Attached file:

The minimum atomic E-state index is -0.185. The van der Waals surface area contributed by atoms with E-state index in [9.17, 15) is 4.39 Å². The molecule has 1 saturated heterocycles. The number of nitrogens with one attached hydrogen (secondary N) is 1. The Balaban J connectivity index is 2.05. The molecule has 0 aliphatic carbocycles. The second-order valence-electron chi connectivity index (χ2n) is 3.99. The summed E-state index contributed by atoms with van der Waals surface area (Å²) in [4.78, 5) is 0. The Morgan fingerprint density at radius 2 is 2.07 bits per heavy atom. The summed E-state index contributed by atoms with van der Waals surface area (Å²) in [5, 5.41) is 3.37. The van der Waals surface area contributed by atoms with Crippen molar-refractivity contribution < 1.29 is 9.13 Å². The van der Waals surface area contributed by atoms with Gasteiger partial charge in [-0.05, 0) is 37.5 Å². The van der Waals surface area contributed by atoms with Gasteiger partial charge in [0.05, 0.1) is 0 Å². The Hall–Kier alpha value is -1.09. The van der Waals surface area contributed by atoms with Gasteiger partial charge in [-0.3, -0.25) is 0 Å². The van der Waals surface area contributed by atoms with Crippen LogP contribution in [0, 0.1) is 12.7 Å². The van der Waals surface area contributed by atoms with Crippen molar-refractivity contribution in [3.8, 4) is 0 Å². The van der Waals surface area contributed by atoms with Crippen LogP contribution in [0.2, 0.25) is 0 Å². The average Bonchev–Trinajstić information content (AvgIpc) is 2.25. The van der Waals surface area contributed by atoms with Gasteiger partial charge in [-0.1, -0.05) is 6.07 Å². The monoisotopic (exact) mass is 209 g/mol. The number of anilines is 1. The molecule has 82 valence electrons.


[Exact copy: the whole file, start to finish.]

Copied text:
The minimum atomic E-state index is -0.185. The van der Waals surface area contributed by atoms with E-state index in [9.17, 15) is 4.39 Å². The molecule has 1 saturated heterocycles. The number of nitrogens with one attached hydrogen (secondary N) is 1. The Balaban J connectivity index is 2.05. The molecule has 0 aliphatic carbocycles. The second-order valence-electron chi connectivity index (χ2n) is 3.99. The summed E-state index contributed by atoms with van der Waals surface area (Å²) in [4.78, 5) is 0. The Morgan fingerprint density at radius 2 is 2.07 bits per heavy atom. The summed E-state index contributed by atoms with van der Waals surface area (Å²) in [5, 5.41) is 3.37. The van der Waals surface area contributed by atoms with Crippen molar-refractivity contribution < 1.29 is 9.13 Å². The van der Waals surface area contributed by atoms with Gasteiger partial charge in [-0.05, 0) is 37.5 Å². The van der Waals surface area contributed by atoms with Gasteiger partial charge in [0.05, 0.1) is 0 Å². The Hall–Kier alpha value is -1.09. The van der Waals surface area contributed by atoms with Gasteiger partial charge in [-0.3, -0.25) is 0 Å². The van der Waals surface area contributed by atoms with Crippen LogP contribution in [0, 0.1) is 12.7 Å². The van der Waals surface area contributed by atoms with Crippen molar-refractivity contribution in [3.8, 4) is 0 Å². The van der Waals surface area contributed by atoms with Crippen LogP contribution in [0.2, 0.25) is 0 Å². The average Bonchev–Trinajstić information content (AvgIpc) is 2.25. The van der Waals surface area contributed by atoms with Gasteiger partial charge in [-0.1, -0.05) is 6.07 Å². The monoisotopic (exact) mass is 209 g/mol. The number of anilines is 1. The molecule has 82 valence electrons.